The program consists of three main parts: The simulator core, a graphics program, and a text editor. These parts can work independently, but they can also communicate in various ways. For example, the graphics program, whose main task is the graphical presentation of the simulator's results, can store and load single graphics and groups of graphics, hold them in a stack for quick access, print them in various sizes, and convert them into standard graphics formats that may be used in other programs. With assistance of the text editor, graphics can also be modified or combined, or produced from numerical tables, e.g. from measured data or from numerical results of other programs.
The main task of the text editor is producing tables of various system parameters, or of the numerical results of the simulator, which can be included in technical reports that are written with text processing programs such as WINWORD. But the text editor can also be used for producing and editing other texts, and for comparing or printing them. In addition it is macro-programmable, and this allows, for example, the automatic conversion of SIMFOCS results for use in other programs, or vice versa the use of results of other programs in SIMFOCS calculations (using these abilities, a bidirectional gateway to SPICE has been realized, which allows, if needed, to combine the simulation power of SPICE and SIMFOCS).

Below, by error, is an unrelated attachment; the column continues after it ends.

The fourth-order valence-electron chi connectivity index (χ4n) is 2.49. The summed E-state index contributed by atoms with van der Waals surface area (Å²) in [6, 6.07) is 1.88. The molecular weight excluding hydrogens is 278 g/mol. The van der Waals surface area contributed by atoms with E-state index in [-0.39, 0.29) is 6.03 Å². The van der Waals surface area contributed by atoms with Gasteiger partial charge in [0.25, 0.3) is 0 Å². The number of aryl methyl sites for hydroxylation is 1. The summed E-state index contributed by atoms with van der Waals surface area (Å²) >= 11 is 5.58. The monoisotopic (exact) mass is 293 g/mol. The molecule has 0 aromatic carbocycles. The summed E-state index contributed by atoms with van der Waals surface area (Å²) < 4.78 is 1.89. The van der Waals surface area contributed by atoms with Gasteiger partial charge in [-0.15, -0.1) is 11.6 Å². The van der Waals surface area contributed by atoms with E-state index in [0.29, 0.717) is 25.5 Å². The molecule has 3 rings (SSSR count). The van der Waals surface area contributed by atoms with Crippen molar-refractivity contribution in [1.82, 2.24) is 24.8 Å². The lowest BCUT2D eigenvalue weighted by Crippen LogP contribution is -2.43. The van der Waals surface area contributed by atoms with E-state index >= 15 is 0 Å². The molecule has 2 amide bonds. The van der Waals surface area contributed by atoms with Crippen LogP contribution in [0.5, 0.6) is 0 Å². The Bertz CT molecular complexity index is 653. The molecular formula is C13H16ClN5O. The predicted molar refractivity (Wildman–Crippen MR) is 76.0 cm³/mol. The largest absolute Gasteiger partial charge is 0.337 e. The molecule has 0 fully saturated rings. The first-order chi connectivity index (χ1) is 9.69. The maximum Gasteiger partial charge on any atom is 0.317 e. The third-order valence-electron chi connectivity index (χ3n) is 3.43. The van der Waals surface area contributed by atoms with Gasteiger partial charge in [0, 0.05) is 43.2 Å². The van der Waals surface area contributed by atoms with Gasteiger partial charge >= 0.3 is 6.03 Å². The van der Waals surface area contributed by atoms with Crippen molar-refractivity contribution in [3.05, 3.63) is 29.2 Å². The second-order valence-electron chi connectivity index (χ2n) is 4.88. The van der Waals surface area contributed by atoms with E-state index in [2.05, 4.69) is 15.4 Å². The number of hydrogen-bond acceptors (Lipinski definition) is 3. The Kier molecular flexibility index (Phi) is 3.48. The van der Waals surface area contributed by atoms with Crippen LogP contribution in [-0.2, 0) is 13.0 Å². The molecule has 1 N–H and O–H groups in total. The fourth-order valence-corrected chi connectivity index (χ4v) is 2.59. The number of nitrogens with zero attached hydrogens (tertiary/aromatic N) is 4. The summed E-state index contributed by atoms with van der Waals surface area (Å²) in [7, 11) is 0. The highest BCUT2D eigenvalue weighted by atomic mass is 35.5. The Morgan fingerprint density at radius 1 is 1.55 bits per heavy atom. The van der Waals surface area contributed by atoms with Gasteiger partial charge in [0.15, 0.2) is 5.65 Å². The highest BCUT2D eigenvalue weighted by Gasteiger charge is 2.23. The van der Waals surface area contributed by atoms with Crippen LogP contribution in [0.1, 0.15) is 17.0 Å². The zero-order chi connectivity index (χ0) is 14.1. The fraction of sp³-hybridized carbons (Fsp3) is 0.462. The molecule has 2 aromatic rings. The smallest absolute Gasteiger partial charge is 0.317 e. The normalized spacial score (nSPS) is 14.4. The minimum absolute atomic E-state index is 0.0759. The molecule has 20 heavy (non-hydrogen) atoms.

Another application for macroprograms (which can also contain instructions for using simulator functions) is the definition and simulation of complex-structured communication networks. As input signals, transfer functions and similar data optionally can be entered into SIMFOCS in the form of numerical tables, and as all simulation results can be optionally output as numerical tables, too, it is possible to simulate parts of the system, one after the other, and to combine them afterwards, using numerical tables (if necessary modified with the text editor) as signals connecting the system parts.
In the simulator core of SIMFOCS, mathematical models are available for all relevant components of fiber-optic transmission systems, and these are divided in three groups: Signal source and optical transmitter, optical transmission medium, and photo receiver. Among these are models of signal generator, laser diode, external modulator, single-mode fiber, graded-index fiber, attenuator, erbium-doped fiber amplifier, optical filter, photodetector, low-pass filter, and binary decider, as well as models of the noise sources that are active in some of these components. All these models can be modified by entering adequate parameter values, and thereby they can be fitted to the properties of real systems; for parameters that are not explicitely specified, SIMFOCS assumes plausible default values. Moreover, numerical descriptions of components can also be used instead of analytical models. For example, a transmitted signal can optionally be defined by a bit pattern and an analytical pulse shape, or by a numerical table describing the signal amplitude as a function of time. Therefore, simulations are not limited to binary digital signals. As an alternative to using a laser model, the temporal shape of the optical power at the laser output (including chirp) can be defined directly by a numerical table, and the same is true for laser noise, for the wavelength-dependent properties of optical fiber and fiber amplifier, for optical and electrical filter functions, for receiver noise, etc. This allows a close approximation between simulated and real transmission systems, and also the use of measured properties of some of the system components, or the analysis of systems with hypothetic components.